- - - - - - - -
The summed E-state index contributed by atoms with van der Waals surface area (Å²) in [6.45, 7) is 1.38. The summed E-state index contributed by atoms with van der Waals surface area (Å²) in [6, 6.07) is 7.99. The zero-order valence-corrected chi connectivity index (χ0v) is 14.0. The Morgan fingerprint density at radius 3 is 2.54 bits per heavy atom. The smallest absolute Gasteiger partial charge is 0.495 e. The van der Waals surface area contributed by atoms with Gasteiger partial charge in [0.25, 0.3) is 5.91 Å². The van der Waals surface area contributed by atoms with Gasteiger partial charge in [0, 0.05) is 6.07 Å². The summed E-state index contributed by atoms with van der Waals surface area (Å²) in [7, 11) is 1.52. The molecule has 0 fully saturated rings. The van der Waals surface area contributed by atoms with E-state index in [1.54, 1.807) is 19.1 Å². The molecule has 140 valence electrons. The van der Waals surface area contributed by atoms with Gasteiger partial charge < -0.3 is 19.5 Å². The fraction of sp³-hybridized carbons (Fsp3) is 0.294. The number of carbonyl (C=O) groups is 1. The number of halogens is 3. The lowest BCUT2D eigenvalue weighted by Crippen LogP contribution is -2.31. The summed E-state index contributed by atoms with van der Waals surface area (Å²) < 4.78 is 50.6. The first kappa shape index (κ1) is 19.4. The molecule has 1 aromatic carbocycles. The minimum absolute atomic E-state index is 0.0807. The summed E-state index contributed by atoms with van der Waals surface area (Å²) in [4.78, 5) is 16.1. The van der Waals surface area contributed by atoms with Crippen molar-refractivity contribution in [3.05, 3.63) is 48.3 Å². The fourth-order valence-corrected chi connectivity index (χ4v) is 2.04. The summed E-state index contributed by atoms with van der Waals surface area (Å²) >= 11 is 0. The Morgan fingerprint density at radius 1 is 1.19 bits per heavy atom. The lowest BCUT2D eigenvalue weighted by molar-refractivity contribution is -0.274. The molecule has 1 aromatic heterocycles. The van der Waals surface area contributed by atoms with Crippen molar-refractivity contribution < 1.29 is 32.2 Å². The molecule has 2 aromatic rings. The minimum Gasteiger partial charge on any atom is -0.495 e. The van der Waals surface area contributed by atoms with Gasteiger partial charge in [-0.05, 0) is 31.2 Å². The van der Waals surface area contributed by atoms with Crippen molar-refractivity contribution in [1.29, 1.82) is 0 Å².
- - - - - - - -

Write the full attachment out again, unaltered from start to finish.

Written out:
The summed E-state index contributed by atoms with van der Waals surface area (Å²) in [6.45, 7) is 1.38. The summed E-state index contributed by atoms with van der Waals surface area (Å²) in [6, 6.07) is 7.99. The zero-order valence-corrected chi connectivity index (χ0v) is 14.0. The Morgan fingerprint density at radius 3 is 2.54 bits per heavy atom. The smallest absolute Gasteiger partial charge is 0.495 e. The van der Waals surface area contributed by atoms with Gasteiger partial charge in [0.25, 0.3) is 5.91 Å². The van der Waals surface area contributed by atoms with Gasteiger partial charge in [0, 0.05) is 6.07 Å². The summed E-state index contributed by atoms with van der Waals surface area (Å²) in [7, 11) is 1.52. The molecule has 0 fully saturated rings. The van der Waals surface area contributed by atoms with E-state index in [1.54, 1.807) is 19.1 Å². The molecule has 140 valence electrons. The van der Waals surface area contributed by atoms with Gasteiger partial charge < -0.3 is 19.5 Å². The fraction of sp³-hybridized carbons (Fsp3) is 0.294. The number of carbonyl (C=O) groups is 1. The number of halogens is 3. The lowest BCUT2D eigenvalue weighted by Crippen LogP contribution is -2.31. The summed E-state index contributed by atoms with van der Waals surface area (Å²) < 4.78 is 50.6. The first kappa shape index (κ1) is 19.4. The molecule has 1 aromatic carbocycles. The minimum absolute atomic E-state index is 0.0807. The summed E-state index contributed by atoms with van der Waals surface area (Å²) in [4.78, 5) is 16.1. The van der Waals surface area contributed by atoms with Crippen molar-refractivity contribution in [3.05, 3.63) is 48.3 Å². The fourth-order valence-corrected chi connectivity index (χ4v) is 2.04. The summed E-state index contributed by atoms with van der Waals surface area (Å²) >= 11 is 0. The Morgan fingerprint density at radius 1 is 1.19 bits per heavy atom. The lowest BCUT2D eigenvalue weighted by molar-refractivity contribution is -0.274. The molecule has 1 aromatic heterocycles. The van der Waals surface area contributed by atoms with Crippen molar-refractivity contribution < 1.29 is 32.2 Å². The molecule has 2 aromatic rings. The minimum Gasteiger partial charge on any atom is -0.495 e. The van der Waals surface area contributed by atoms with Gasteiger partial charge in [-0.05, 0) is 31.2 Å². The van der Waals surface area contributed by atoms with Crippen molar-refractivity contribution in [1.29, 1.82) is 0 Å².